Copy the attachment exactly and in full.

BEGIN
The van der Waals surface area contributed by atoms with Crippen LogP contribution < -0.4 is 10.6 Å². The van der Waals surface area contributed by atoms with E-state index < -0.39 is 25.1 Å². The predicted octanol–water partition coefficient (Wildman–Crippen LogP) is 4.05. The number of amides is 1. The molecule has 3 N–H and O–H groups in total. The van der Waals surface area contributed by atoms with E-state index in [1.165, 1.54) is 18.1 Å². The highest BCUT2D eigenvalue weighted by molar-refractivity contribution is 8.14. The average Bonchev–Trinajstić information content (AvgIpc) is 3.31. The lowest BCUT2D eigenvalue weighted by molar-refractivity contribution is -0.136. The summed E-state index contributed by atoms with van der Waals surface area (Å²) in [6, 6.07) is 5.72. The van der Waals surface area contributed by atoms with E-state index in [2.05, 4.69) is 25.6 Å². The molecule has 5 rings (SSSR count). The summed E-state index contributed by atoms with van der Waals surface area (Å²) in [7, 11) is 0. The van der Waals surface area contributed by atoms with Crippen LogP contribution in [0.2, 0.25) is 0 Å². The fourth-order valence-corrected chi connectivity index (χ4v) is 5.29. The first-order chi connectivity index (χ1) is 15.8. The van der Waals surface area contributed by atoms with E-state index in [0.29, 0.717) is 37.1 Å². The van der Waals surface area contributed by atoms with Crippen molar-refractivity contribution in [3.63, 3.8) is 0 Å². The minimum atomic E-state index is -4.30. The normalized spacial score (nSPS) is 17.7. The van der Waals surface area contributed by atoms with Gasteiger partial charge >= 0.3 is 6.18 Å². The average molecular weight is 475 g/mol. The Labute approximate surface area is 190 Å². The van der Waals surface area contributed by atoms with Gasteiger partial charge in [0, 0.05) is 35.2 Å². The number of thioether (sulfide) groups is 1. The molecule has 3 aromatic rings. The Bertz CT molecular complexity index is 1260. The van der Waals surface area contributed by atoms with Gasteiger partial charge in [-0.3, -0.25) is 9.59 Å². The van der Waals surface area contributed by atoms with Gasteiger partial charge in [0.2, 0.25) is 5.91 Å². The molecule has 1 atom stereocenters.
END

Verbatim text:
The van der Waals surface area contributed by atoms with Crippen LogP contribution < -0.4 is 10.6 Å². The van der Waals surface area contributed by atoms with E-state index < -0.39 is 25.1 Å². The predicted octanol–water partition coefficient (Wildman–Crippen LogP) is 4.05. The number of amides is 1. The molecule has 3 N–H and O–H groups in total. The van der Waals surface area contributed by atoms with E-state index in [1.165, 1.54) is 18.1 Å². The highest BCUT2D eigenvalue weighted by molar-refractivity contribution is 8.14. The average Bonchev–Trinajstić information content (AvgIpc) is 3.31. The lowest BCUT2D eigenvalue weighted by molar-refractivity contribution is -0.136. The summed E-state index contributed by atoms with van der Waals surface area (Å²) in [6, 6.07) is 5.72. The van der Waals surface area contributed by atoms with E-state index in [2.05, 4.69) is 25.6 Å². The molecule has 5 rings (SSSR count). The summed E-state index contributed by atoms with van der Waals surface area (Å²) in [7, 11) is 0. The van der Waals surface area contributed by atoms with Crippen LogP contribution in [0.2, 0.25) is 0 Å². The fourth-order valence-corrected chi connectivity index (χ4v) is 5.29. The first-order chi connectivity index (χ1) is 15.8. The van der Waals surface area contributed by atoms with E-state index in [0.29, 0.717) is 37.1 Å². The van der Waals surface area contributed by atoms with Crippen molar-refractivity contribution in [3.63, 3.8) is 0 Å². The minimum atomic E-state index is -4.30. The normalized spacial score (nSPS) is 17.7. The van der Waals surface area contributed by atoms with Gasteiger partial charge >= 0.3 is 6.18 Å². The average molecular weight is 475 g/mol. The Labute approximate surface area is 190 Å². The van der Waals surface area contributed by atoms with Gasteiger partial charge in [0, 0.05) is 35.2 Å². The number of thioether (sulfide) groups is 1. The molecule has 3 aromatic rings. The Bertz CT molecular complexity index is 1260. The van der Waals surface area contributed by atoms with Gasteiger partial charge in [-0.3, -0.25) is 9.59 Å². The van der Waals surface area contributed by atoms with Gasteiger partial charge in [0.2, 0.25) is 5.91 Å². The molecule has 1 atom stereocenters.